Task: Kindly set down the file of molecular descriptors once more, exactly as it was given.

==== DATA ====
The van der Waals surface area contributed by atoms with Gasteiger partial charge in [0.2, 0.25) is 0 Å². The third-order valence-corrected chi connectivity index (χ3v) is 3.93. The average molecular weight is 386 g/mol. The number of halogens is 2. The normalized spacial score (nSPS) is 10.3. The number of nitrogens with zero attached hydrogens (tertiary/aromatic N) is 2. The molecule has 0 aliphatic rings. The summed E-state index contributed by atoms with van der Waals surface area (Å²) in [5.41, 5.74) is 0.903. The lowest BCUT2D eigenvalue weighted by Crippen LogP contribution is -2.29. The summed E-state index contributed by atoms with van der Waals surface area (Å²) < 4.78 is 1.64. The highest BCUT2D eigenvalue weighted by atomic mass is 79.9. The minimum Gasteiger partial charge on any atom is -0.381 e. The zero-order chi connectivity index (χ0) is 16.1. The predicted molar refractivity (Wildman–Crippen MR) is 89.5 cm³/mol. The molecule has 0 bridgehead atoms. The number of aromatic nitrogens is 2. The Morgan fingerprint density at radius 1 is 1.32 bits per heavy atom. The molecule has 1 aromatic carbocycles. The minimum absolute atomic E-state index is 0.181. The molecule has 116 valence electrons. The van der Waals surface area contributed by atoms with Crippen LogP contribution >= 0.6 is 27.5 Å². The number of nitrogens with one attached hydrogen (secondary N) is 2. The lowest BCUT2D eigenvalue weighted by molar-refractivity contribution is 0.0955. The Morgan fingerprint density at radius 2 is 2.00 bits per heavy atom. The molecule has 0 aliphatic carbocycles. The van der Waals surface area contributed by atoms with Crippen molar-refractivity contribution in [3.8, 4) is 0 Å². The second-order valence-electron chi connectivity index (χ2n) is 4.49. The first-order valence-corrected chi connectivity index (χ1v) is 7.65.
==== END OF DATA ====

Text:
The van der Waals surface area contributed by atoms with Gasteiger partial charge in [0.2, 0.25) is 0 Å². The third-order valence-corrected chi connectivity index (χ3v) is 3.93. The average molecular weight is 386 g/mol. The number of halogens is 2. The normalized spacial score (nSPS) is 10.3. The number of nitrogens with zero attached hydrogens (tertiary/aromatic N) is 2. The molecule has 0 aliphatic rings. The summed E-state index contributed by atoms with van der Waals surface area (Å²) in [5.41, 5.74) is 0.903. The lowest BCUT2D eigenvalue weighted by Crippen LogP contribution is -2.29. The summed E-state index contributed by atoms with van der Waals surface area (Å²) < 4.78 is 1.64. The highest BCUT2D eigenvalue weighted by atomic mass is 79.9. The minimum Gasteiger partial charge on any atom is -0.381 e. The zero-order chi connectivity index (χ0) is 16.1. The predicted molar refractivity (Wildman–Crippen MR) is 89.5 cm³/mol. The molecule has 0 bridgehead atoms. The number of aromatic nitrogens is 2. The Morgan fingerprint density at radius 1 is 1.32 bits per heavy atom. The molecule has 1 aromatic carbocycles. The minimum absolute atomic E-state index is 0.181. The molecule has 116 valence electrons. The van der Waals surface area contributed by atoms with Crippen LogP contribution >= 0.6 is 27.5 Å². The number of nitrogens with one attached hydrogen (secondary N) is 2. The lowest BCUT2D eigenvalue weighted by molar-refractivity contribution is 0.0955. The Morgan fingerprint density at radius 2 is 2.00 bits per heavy atom. The molecule has 0 aliphatic carbocycles. The van der Waals surface area contributed by atoms with Crippen molar-refractivity contribution in [3.8, 4) is 0 Å². The second-order valence-electron chi connectivity index (χ2n) is 4.49. The first-order valence-corrected chi connectivity index (χ1v) is 7.65.